Proton pump inhibitors (PPIs) may cause gastric cancer - clinical consequences.Waldum HL, Sørdal Ø, Fossmark R. Scand J Gastroenterol. 2018 May 31:1-4.

Recently, two epidemiological studies showed that long-term treatment with proton pump inhibitors (PPIs) increased the risk of gastric cancer. It is well known that hypergastrinemia predisposes to gastric neoplasia in animals as well as man.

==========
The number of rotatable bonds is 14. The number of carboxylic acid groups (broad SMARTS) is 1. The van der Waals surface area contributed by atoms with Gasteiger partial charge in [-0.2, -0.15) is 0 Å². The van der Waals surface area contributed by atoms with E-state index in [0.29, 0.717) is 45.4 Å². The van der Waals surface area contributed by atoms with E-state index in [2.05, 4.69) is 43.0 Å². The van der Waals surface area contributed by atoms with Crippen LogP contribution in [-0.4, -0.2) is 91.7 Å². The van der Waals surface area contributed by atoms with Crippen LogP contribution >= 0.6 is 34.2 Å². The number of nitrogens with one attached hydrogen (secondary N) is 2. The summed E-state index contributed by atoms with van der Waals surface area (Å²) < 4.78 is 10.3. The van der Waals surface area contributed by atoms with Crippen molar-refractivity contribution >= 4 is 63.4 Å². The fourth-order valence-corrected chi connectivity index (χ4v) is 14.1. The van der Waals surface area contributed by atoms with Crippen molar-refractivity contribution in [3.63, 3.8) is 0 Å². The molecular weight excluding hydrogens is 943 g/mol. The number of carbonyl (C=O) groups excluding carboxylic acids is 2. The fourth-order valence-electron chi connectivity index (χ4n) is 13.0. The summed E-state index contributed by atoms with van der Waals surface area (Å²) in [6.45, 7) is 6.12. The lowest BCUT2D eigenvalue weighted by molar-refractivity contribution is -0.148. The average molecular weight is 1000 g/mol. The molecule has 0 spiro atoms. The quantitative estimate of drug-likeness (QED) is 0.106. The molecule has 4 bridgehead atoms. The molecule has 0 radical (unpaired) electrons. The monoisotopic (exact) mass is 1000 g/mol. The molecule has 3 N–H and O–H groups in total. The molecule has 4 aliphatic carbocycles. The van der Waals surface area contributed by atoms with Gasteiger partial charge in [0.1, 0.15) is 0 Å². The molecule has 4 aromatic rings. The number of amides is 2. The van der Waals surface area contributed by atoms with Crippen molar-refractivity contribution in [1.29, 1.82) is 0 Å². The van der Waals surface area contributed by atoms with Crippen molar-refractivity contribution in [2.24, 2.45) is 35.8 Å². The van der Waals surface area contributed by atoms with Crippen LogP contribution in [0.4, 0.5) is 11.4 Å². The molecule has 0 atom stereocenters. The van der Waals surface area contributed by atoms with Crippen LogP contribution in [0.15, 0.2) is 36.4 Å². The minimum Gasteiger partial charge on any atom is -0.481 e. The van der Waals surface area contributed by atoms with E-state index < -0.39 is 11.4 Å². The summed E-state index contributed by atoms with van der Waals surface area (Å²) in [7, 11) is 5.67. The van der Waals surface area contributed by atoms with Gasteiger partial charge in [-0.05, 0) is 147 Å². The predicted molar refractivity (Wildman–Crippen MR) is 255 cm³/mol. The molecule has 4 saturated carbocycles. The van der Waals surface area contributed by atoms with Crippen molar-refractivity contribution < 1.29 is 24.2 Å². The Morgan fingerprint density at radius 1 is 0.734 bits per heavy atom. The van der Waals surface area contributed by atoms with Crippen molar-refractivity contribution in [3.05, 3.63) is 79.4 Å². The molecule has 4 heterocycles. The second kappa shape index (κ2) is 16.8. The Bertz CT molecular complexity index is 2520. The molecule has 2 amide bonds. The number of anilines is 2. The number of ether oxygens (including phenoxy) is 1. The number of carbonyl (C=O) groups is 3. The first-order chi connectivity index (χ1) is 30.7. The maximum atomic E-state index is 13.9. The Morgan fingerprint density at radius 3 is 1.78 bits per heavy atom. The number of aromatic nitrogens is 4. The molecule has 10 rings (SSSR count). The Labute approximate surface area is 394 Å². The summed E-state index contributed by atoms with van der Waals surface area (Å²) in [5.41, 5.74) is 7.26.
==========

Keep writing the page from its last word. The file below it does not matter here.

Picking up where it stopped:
Recently a study showed that hypergastrinemic patients had an increased risk of gastric cancer when followed for about 25 years. It is likely that hypergastrinemia is the pathogenic factor for gastric carcinogenesis due to PPI. PPI are the only group of drugs that causes long-term hypergastrinemia in the doses used in a clinical setting. Due to the likely carcinogenic effect, PPIs should be used carefully. Moreover, since the carcinogenic effect of Helicobacter pylori (Hp) infection also may be mediated by an increase in gastrin, Hp should be eradicated whenever treatment with PPI is initiated. In peptic ulcer disease Hp eradication is the treatment of choice. Gastro-oesophageal reflux disease (GERD) is the most prevalent condition leading to long-term use of inhibitors of gastric acid secretion. Only in severe oesophagitis should the treatment be initiated by PPIs, whereas histamine-2 (H-2) blockers ought to be the initial option in most cases of GERD particularly since PPI treatment induces tolerance to H-2 blockers. In the cases where long-term PPI treatment is necessary, the dose should be adjusted by the determination of chromogranin A, which in a way reflects 24-h gastrin exposure. Finally, due to latency of neoplasia, the use of PPI must be very restricted in children and young adults. Leggi l'articolo

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